Right off the verge of their 30th anniversary, Rare jumps back into the market with a different twist on Project Dream. No Kinect gimmicks, no nostalgic properties to fall back on. Just an old fashioned sea voyage with cannonballs, shanties, krackens, friends and treasure along the way. Or at least, that’s what’s been promised.
The only story here is your own carrying out contracts of gold hoarding, soul selling and animal trading to increase your reputation throughout the tropical islands. Better watch your stern though less a cannonball hits your face cause there’s no honor among thieves in this world. Since it’s multiplayer based it’s not a bad idea and could lead to a lot of potentially different scenarios with a morality system, but we’ll get to that down the line.
If there’s anything that’s cotton candy for the eyes, it’s the pirate aesthetic. The water never looked so real when changing from calm light blue splashes, to violent dark blue waves, to crimson blood danger zones. The pirates vary in body shape, facial expressions and distinct movements like cheering and dancing. It’s just unfortunate you can’t see most of these animations being in a first-person unlike Bethesda games where there’s a third-person option to appreciate the work in every frame.
But there are animation short cuts, like when battling the Kraken the tentacles rise from the ocean, but the entire body is missing because the water turns ink black. As for the enemies, there’s not a huge variety outside of the skeletons, snakes and sharks. Where are the pufferfish But the worst part is the glitch environment. Even after a nine gigabyte day one patch it’s still glitches you from the crow’s nest to bellow deck for no reason. Now it might be patched in the future, but it doesn’t make a great first impression.
Do you want high stakes, many monsters and endless quest possibilities? Well keep waiting because you’re not getting half of what was promised at E3 outside of a couple of fetch quests. And you might say wait until they’ve added more stuff down the line, but that means supporting the Evolve route in pricing an empty land for a retail fortune and then getting more money pirated with overpriced downloadable content. How can an adventure where the sea can literally turn red be so under utilized? As fun as the Kraken battle is, the chances of running into one are so rare that you’re more likely to find bigfoot in real life. And where’s all the other sea life? Pufferfish? Sea Snakes? Anglerfish? Anything?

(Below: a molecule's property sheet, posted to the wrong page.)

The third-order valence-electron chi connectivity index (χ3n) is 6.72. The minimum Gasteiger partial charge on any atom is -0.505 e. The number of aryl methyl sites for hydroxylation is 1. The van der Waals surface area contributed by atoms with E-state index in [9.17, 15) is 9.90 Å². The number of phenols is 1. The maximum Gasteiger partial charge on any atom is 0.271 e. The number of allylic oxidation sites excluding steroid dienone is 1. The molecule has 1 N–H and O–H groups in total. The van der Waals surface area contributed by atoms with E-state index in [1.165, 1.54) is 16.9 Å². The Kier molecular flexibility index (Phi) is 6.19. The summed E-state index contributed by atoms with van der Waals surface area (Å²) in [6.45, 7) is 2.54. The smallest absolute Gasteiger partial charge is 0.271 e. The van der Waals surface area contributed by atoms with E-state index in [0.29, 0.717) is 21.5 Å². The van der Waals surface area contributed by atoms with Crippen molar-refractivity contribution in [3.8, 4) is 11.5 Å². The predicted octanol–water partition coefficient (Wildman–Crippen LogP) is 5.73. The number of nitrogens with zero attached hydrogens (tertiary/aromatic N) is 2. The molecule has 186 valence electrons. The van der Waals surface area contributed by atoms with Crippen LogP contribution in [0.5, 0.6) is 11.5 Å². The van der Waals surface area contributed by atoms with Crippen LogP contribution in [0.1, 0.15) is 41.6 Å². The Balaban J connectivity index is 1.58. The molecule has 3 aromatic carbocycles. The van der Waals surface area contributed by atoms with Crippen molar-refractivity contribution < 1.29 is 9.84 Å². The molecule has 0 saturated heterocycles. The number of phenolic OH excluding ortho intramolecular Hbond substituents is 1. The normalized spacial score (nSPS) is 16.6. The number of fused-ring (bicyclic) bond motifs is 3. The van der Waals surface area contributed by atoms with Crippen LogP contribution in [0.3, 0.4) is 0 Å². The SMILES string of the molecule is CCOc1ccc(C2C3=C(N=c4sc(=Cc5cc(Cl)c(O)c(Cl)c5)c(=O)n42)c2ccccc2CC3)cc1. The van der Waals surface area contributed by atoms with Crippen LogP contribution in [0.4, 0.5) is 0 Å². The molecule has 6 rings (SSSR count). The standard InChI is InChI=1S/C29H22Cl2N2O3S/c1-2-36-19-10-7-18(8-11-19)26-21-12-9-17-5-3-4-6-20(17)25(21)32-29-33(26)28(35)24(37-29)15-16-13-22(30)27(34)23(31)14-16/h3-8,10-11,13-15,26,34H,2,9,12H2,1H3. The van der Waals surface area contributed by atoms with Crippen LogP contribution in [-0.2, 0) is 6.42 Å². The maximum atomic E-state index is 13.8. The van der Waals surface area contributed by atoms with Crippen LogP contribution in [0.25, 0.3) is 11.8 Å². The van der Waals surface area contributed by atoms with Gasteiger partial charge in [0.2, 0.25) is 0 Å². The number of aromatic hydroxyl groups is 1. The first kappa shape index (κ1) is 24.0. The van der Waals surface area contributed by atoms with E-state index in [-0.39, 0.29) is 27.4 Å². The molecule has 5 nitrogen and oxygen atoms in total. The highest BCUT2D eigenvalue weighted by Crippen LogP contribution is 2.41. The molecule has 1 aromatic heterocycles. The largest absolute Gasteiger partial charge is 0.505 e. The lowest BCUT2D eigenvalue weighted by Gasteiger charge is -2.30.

The combat? Completely generic sword and gun play. And the notion of repeating the same treasure hunting, animal catching and soul collecting over and over again is infuriating when thinking back to that conference and feeling the confidence that Rare would put their best foot forward.
To be fair, it’s supposed be played with friends than alone hence the Xbox live connectivity and at times it can be fun screaming at each other on either console or PC cross-play to keep the ship intact. But this is another case of a mobile game getting a large budget infected with micro-transactions (If we’re gonna choose a vocabulary for said money making strategies).
Sea of Thieves went from one of the most anticipated game of 2018 to one of the worst, taking all it’s potential and turning it into a soulless corporate community instead of a full fledged game. It promised too much, delivered too little and is now being ridiculed by No Man’s Sky. If it wanted to be an exceptional RPG, add more quest variety. If it wanted to focus on upgrading, add more rewards than just costumes and gold. This is just an unfinished mess that’s adding fuel to the fire against this kind of entertainment. If you want the company at their best, buy the hugely discounted Rare Replay. If you want a great pirate game, choose from the vast variety past and present. Just leave this Swiss-cheese ship to sink to the bottom of the abyss.
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